Home sales recorded over Canadian MLS Systems edged up by 1.3 per cent between September and October but were also 36 per cent below the number of transactions that same month last year, reported the Canadian Real Estate Association on Tuesday.
It was the first monthly gain since February.
The number of sales also stood about 15 per cent below the pre-COVID-19 10-year average for the month.
“In October, sales across the country increased for the first time since before interest rates started to rise last winter,” said Jill Oudil, Chair of CREA. “Of course, we’ve known the demand was there, so it’s just been a matter of some playing the waiting game as borrowing costs and prices have adjusted. Moving into 2023, sellers and buyers will likely continue coming off the sidelines, but it’s a very different market compared to just one year ago.”
“October provided another month’s worth of data suggesting the slow down in Canadian housing markets is winding up,”
said Shaun Cathcart, CREA’s Senior Economist. “Sales actually popped up from September to October, and the decline in prices on a month-to-month basis got smaller for the fourth month in a row.”
CREA said there were 3.8 months of inventory on a national basis at the end of October 2022, up slightly from 3.7 months at the end of September. While the number of months of inventory is still well below the long-term average of about five months, it is also up quite a bit from the all-time low of 1.7 months set at the beginning of 2022, said the national organization.
It also said the Aggregate Composite MLS Home Price Index (HPI) edged down 1.2 per cent on a month-over-month basis in October 2022, the smallest decline since June. The non-seasonally adjusted Aggregate Composite MLS HPI edged down 0.8 per cent on a year-over-year basis in October.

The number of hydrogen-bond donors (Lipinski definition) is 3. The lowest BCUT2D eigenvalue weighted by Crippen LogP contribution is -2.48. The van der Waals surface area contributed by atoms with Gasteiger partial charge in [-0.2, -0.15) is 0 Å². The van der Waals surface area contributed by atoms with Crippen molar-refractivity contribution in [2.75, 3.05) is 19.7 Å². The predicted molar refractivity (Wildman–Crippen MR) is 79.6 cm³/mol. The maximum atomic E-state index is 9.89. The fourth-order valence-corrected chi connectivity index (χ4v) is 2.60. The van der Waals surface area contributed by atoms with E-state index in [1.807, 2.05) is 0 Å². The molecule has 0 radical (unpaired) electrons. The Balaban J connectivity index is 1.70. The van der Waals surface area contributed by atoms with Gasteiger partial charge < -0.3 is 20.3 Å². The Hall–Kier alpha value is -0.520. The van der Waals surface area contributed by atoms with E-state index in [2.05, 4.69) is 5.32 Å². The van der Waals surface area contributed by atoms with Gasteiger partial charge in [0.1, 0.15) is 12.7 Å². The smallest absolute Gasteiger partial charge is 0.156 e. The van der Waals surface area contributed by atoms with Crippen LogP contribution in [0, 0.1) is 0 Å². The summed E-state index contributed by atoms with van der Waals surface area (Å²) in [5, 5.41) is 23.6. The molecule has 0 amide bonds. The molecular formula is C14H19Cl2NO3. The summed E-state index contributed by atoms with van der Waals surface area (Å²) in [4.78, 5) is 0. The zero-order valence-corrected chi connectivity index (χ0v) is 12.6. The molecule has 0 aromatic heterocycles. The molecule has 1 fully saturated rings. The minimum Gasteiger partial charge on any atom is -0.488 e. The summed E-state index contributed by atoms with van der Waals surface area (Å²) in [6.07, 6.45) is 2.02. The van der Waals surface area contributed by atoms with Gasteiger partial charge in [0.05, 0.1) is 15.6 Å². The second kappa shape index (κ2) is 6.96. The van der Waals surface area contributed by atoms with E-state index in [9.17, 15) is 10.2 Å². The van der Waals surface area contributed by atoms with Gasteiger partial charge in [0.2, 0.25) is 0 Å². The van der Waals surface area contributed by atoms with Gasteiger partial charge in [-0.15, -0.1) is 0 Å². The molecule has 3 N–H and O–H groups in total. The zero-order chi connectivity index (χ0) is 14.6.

“The actual (not seasonally adjusted) national average home price was $644,643 in October 2022, down 9.9 per cent from the same month last year. The national average price is heavily influenced by sales in Greater Vancouver and the GTA, two of Canada’s most active and expensive housing markets. Excluding these two markets from the calculation cuts almost $125,000 from the national average price,” added CREA.
Robert Kavcic, Senior Economist with BMO Economics, said: “Tumbleweeds continued to blow across the Canadian housing market in October, with activity very depressed as the market continues to adjust to higher interest rates. But it could be worse.”
“New listings rose 2.2 per cent in the month and are down a modest 1.3 per cent from a year ago. We’ll reiterate again that, while sales have swung wildly, new listings have held very steady through the recent turbulence and are very much in-line with pre-COVID norms. There’s just not a lot of forced selling out there at this stage, which can really exacerbate or speed up a price correction,” he said.
“Still, the market balance is soft, with the sales-to-new listings ratio weakening slightly to 51.6 per cent in October. That’s not a terrible number, as we tend to see recessionary conditions yield ratios below 40 per cent (e.g., 2009 and the early-1990s). But, it is certainly leaving buyers with much more power. Meantime, the months’ supply of homes for sale at the current sales rate rose to 3.8, which is still relatively lean by historical standards.”
Rishi Sondhi, Economist with TD Economics, said: “Absent further rate hikes, one could make the case that Canadian housing demand is approaching a bottom. Sales have already cratered by over 40 per cent since February, are trending at levels last consistently seen in 2012, and appear to have undershot levels in line with fundamentals like income and housing supply. And of course, they increased in October, bringing the three-month moving average of sales growth to -1.7 per cent, the best showing since March.
“However, we do anticipate further rate hikes by the Bank of Canada, which will continue to weigh on demand and prices. In fact, they should continue dropping through the early part of next year.
“Our current forecast sees Canadian average home prices retracing about half of the gains made during the pandemic, although how the supply picture unfolds represents a key risk to this forecast. With homeowners feeling the pinch of higher monthly payments due to rising interest rates, some may be forced into listing their properties (although so far, the level of new supply hitting the market each month remains subdued). If a sufficiently large number of these homeowners end up listing their homes, it could downwardly pressure prices by more than we anticipate.”
(Mario Toneguzzi is a veteran of the media industry for more than 40 years and named in 2021 a Top Ten Business Journalist in the world and only Canadian)
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